2 Kings 22

* Josiah's good reign, His care for repairing the temple, The

book of the law found. (1-10) Josiah consults Huldah the

prophetess. (11-20)

1-10 The different event of Josiah's early succession from that

of Manasseh, must be ascribed to the distinguishing grace of

God; yet probably the persons that trained him up were

instruments in producing this difference. His character was most

excellent. Had the people joined in the reformation as heartily

as he persevered in it, blessed effects would have followed. But

they were wicked, and had become fools in idolatry. We do not

obtain full knowledge of the state of Judah from the historical

records, unless we refer to the writings of the prophets who

lived at the time. In repairing the temple, the book of the law

was found, and brought to the king. It seems, this book of the

law was lost and missing; carelessly mislaid and neglected, as

some throw their Bibles into corners, or maliciously concealed

by some of the idolaters. God's care of the Bible plainly shows

his interest in it. Whether this was the only copy in being or

not, the things contained in it were new, both to the king and

to the high priest. No summaries, extracts, or collections out

of the Bible, can convey and preserve the knowledge of God and

his will, like the Bible itself. It was no marvel that the

people were so corrupt, when the book of the law was so scarce;

they that corrupted them, no doubt, used arts to get that book

out of their hands. The abundance of Bibles we possess

aggravates our national sins; for what greater contempt of God

can we show, than to refuse to read his word when put into our

hands, or, reading it, not to believe and obey it? By the holy

law is the knowledge of sin, and by the blessed gospel is the

knowledge of salvation. When the former is understood in its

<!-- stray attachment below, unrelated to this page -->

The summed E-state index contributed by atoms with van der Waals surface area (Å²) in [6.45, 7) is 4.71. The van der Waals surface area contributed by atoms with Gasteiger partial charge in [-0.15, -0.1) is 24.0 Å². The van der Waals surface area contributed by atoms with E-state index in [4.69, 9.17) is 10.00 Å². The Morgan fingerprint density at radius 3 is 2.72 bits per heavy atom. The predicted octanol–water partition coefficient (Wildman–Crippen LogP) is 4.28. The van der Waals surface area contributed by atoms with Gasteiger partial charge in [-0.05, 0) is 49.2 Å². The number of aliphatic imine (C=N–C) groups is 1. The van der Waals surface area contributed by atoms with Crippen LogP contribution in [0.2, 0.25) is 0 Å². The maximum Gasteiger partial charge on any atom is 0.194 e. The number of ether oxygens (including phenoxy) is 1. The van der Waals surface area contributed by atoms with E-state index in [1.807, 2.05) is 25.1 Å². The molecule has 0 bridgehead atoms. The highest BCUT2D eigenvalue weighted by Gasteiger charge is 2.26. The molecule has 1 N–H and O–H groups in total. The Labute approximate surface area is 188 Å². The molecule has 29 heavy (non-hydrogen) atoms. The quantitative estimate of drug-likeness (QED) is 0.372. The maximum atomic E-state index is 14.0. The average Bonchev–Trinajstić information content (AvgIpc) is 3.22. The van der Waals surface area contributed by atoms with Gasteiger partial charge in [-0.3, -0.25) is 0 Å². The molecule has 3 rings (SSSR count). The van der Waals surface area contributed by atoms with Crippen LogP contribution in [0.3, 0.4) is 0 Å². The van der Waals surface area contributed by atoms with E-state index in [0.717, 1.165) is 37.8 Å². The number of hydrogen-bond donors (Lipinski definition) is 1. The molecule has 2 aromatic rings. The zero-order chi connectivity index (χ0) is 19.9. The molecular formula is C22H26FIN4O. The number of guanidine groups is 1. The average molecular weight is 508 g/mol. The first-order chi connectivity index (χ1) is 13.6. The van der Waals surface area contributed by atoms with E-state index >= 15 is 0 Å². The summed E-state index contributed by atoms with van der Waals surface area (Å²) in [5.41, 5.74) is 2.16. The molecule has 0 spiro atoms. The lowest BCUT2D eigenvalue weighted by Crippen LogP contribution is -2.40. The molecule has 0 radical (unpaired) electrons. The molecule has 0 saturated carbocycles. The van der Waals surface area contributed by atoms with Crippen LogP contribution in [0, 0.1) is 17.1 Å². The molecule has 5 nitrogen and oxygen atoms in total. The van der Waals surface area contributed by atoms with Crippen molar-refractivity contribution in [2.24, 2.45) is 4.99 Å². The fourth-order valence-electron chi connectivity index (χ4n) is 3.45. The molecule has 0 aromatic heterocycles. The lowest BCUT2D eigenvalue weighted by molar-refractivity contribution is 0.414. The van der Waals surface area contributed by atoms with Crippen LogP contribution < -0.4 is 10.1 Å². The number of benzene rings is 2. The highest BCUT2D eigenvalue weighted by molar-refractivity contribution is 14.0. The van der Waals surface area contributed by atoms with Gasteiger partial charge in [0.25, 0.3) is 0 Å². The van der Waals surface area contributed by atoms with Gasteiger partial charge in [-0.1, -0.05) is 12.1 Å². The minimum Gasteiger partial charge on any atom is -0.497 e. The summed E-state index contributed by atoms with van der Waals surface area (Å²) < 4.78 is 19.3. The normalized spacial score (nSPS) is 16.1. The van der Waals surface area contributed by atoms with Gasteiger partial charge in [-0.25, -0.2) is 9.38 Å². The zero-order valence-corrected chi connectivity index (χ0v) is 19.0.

strictness and excellence, the sinner begins to inquire, What

must I do to be saved? And the ministers of the gospel point out

to him Jesus Christ, as the end of the law for righteousness to

every one that believeth.
11-20 The book of the law is read before the king. Those best

honour their Bibles, who study them; daily feed on that bread,

and walk by that light. Convictions of sin and wrath should put

us upon this inquiry, What shall we do to be saved? Also, what

we may expect, and must provide for. Those who are truly

apprehensive of the weight of God's wrath, cannot but be very

anxious how they may be saved. Huldah let Josiah know what

judgments God had in store for Judah and Jerusalem. The

generality of the people were hardened, and their hearts

unhumbled, but Josiah's heart was tender. This is tenderness of

heart, and thus he humbled himself before the Lord. Those who

most fear God's wrath, are least likely to feel it. Though

Josiah was mortally wounded in battle, yet he died in peace with

God, and went to glory. Whatever such persons suffer or witness,

they are gathered to the grave in peace, and shall enter into

the rest which remaineth for the people of God.

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